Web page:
Planet Uranus by Avani Soares, Parsec Observatory, Canoas, Brazil. Equipment: C14 Edge, ASI 224, PM 2X, Red filter 610 nm
Planet Uranus by Avani Soares, Parsec Observatory, Canoas, Brazil. Equipment: C14 Edge, ASI 224, PM 2X, Red filter 610 nm

Neptune, the Solar System’s outer planet, presents a disc 2.2 arcseconds in diameter.

Uranus sits 24 arcminutes south-southeast of 29 Arietis at February’s start, the star and planet forming a well-matched visual pair.

On 7 February, a 43%-lit waxing crescent Moon sits 1.5˚ to the south of Uranus (centre-to-centre).

Mars and Venus

Moon, Venus, Jupiter and Mars Conjunction 8 Oct 2015 by Peter Louer, Tenerife. Equipment: Canon 700D 18-55mm Lens
Moon, Venus, Jupiter and Mars Conjunction 8 Oct 2015 by Peter Louer, Tenerife. Equipment: Canon 700D 18-55mm Lens

Venus and Mars are visible in the morning sky in February 2022.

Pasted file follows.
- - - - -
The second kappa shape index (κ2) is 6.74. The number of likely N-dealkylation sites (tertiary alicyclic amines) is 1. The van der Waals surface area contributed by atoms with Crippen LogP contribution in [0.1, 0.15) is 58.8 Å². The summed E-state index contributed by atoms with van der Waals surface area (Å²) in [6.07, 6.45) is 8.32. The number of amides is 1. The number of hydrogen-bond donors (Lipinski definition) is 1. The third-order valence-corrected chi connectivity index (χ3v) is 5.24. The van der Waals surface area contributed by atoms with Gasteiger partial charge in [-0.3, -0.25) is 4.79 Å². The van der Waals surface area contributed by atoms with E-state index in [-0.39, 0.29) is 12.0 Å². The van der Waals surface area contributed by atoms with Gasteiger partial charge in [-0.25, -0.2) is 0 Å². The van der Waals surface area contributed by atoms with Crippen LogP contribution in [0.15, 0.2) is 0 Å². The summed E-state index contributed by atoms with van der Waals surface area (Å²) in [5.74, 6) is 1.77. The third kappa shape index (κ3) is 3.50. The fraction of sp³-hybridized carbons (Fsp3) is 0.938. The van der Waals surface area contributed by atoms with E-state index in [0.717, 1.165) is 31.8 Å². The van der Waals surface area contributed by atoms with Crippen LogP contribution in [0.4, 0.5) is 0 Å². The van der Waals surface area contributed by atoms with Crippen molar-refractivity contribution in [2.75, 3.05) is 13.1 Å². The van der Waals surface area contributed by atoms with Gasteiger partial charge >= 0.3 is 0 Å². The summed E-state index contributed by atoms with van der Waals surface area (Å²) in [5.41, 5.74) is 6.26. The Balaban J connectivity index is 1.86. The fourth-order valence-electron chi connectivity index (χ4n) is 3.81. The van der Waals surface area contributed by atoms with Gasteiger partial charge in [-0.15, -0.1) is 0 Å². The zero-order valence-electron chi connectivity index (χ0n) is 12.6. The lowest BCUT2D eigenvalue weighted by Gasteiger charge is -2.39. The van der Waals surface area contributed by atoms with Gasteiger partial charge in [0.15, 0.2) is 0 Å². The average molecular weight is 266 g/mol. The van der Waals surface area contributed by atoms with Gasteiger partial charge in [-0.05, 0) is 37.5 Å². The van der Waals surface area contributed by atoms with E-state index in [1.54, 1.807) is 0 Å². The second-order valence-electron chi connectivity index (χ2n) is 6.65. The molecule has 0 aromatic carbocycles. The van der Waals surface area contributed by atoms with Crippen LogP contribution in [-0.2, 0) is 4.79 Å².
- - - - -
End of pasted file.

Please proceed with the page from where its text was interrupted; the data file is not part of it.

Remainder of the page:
The two planets are not that well placed as seen from the UK as they are in the southern constellation of Sagittarius, the Archer.

They form a mismatched couple during the month, Venus shining brightly at mag. –4.5, Mars much dimmer at mag. +1.4.

However, they are interesting to watch if you have a flat southeast horizon as they appear to approach one another during the month.

On 14 February 2022, look for a grouping of Venus, Mars and Mercury at 06:50 UT (as viewed from the central UK). Credit: Pete Lawrence
On 14 February 2022, look for a grouping of Venus, Mars and Mercury at 06:50 UT (as viewed from the central UK). Credit: Pete Lawrence

On 14 February Venus sits 6.5˚ to the north of Mars, the pair both above the horizon, 90 minutes prior to sunrise.

Venus should be obvious, but you’ll probably have to wait a little longer for Mars to rise sufficiently to be visible through the low horizon murk.

On 14 February mag. +0.1 Mercury will also be there, forming the sharp point of a sunward-pointing isosceles triangle with Mars and Venus as the base.

A 15%-lit waning crescent Moon sits 4.7˚ south of Mars on 27 February.